AP Psychology Chapter 8: Language and Thought Flashcards

Terms Definitions
The degree to which a person is socially and psychologically integrated into a new culture.
A methodical, step-by-step procedure for trying all possible alternatives in searching for a solution to a problem.
Alternative Outcomes Effect
Phenomenon that occurs when people's belief about whether an outcome will occur changes depending on how alternative outcomes are distributed, even though the assumed probability of the alternative outcomes is held constant.
Availability heuristic
Basing the estimated probability of an event on the ease with which relevant instances come to mind.
The acquisition of two languages that use different speech sounds, vocabularies, and grammatical rules.
The mental processes involved in acquiring knowledge.
Confirmation Bias
The tendency to seek information that supports one's decisions and beliefs while ignoring disconfirming information.
Conjunction Fallacy
An error that occurs when people estimate that the odds of two uncertain events happening together are greater than the odds of either event happening alone.
Decision Making
The process of evaluating alternatives and making choices among them.
Fast Mapping
The process by which children map a word onto an underlying concept after only one exposure to the word.
Field Dependence-Independence
Individuals' tendency to rely primarily on external versus internal frames of reference when orienting themselves in space.
How issues are posed or how choices are structured.
Functional Fixedness
The tendency to perceive an item only in terms of its most common use.
Gambler's Fallacy
The belief that the odds of a chance event increase if the event hasn't occurred recently.
A strategy, guiding principle, or rule of thumb used in solving problems or making decisions.
In problem solving, the sudden discovery of the correct solution following incorrect attempts based primarily on trial and error.
A set of symbols that convey meaning, and rules for combining those symbols, that can be used to generate an infinite variety of messages.
Language Acquisition Device (LAD)
An innate mechanism or process that facilitates the learning of language.
Linguistic Relativity
The theory that one's language determines the nature of one's thought.
Mean Length of Utterance (MLU)
The average length of children's spoken statements (measured in phonemes).
Mental Set
Persisting in using problem-solving strategies that have worked in the past.
Metalinguistic Awareness
The ability to reflect on the use of language.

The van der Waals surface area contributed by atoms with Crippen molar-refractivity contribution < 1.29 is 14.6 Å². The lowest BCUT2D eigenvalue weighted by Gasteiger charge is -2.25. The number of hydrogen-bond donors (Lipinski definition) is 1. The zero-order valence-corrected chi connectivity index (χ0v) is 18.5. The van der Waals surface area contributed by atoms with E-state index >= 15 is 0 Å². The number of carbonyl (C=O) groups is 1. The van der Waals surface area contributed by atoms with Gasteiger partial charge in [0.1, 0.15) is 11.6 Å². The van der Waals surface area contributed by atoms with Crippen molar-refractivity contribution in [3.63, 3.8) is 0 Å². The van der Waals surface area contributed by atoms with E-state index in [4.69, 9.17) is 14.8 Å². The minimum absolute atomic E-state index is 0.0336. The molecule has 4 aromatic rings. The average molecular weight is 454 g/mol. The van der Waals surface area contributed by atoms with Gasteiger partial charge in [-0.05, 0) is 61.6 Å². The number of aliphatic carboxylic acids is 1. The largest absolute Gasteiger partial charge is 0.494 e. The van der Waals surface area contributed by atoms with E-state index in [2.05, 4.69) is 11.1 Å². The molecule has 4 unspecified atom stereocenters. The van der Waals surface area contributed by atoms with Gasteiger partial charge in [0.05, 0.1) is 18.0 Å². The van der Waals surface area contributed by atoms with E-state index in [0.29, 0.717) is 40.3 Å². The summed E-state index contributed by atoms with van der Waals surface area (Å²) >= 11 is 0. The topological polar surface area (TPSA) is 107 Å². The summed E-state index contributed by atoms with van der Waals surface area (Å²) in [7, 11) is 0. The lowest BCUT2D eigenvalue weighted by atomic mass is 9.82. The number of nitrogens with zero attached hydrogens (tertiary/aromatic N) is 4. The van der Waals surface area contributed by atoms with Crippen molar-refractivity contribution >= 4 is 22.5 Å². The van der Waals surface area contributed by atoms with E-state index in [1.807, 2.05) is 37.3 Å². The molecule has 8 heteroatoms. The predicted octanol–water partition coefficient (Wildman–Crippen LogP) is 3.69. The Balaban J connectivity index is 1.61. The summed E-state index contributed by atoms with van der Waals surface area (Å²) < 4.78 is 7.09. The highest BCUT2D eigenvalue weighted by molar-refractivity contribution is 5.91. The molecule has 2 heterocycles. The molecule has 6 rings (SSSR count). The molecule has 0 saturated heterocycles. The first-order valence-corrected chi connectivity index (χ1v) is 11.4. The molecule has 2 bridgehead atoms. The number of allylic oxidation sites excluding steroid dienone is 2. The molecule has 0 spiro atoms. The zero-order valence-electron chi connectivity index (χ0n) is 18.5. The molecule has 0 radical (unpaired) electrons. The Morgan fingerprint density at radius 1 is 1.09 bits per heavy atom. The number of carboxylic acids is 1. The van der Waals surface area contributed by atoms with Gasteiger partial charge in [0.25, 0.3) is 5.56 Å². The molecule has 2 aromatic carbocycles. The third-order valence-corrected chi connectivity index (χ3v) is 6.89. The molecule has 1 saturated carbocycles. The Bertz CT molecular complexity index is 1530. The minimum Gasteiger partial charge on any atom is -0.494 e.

The smallest units of meaning in a language.
Using a word incorrectly to describe a wider set of objects or actions than it is meant to.
In children, incorrect generalization of grammatical rules to irregular cases where they do not apply.
The smallest units of sound in a spoken language.
Problem Solving
Active efforts to discover what must be done to achieve a goal that is not readily available.
Problem Space
The set of possible pathways to a solution considered by the problem solver.
Representativeness Heuristic
Basing the estimated probability of an event on how similar it is to the typical prototype of that event.
Risky Decision Making
Making choices under conditions of uncertainty.
The area of language concerned with understanding the meaning of words and word combinations.
A system of rules that specify how words can be combined into phrases and sentences.
Telegraphic Speech
Speech that consists mainly of content words; articles, prepositions, and other less critical words are omitted.
Theory of Bounded Rationality
Simon's assertion that people tend to use simple strategies in decision making that focus on only a few facets of available options and often result in "irrational" decisions that are less than optimal.
Trial and Error
Trying possible solutions sequentially and discarding those that are in error until one works.
Errors that occur when a child incorrectly uses a word to describe a narrower set of objects or actions than it is meant to.
the set of rules that dictate how symbols can be combined to create meaningfull units of communication.
the symbols of language can be combined to generate ani nfinate number of messages that haven ovel meaning
the fact that langugea allows us to communicate about events and objects that arenot physically prsent. ex the past
Surface Structure
symbols that are used and their order
Deep structure
the underlying meaning of the combined symbols
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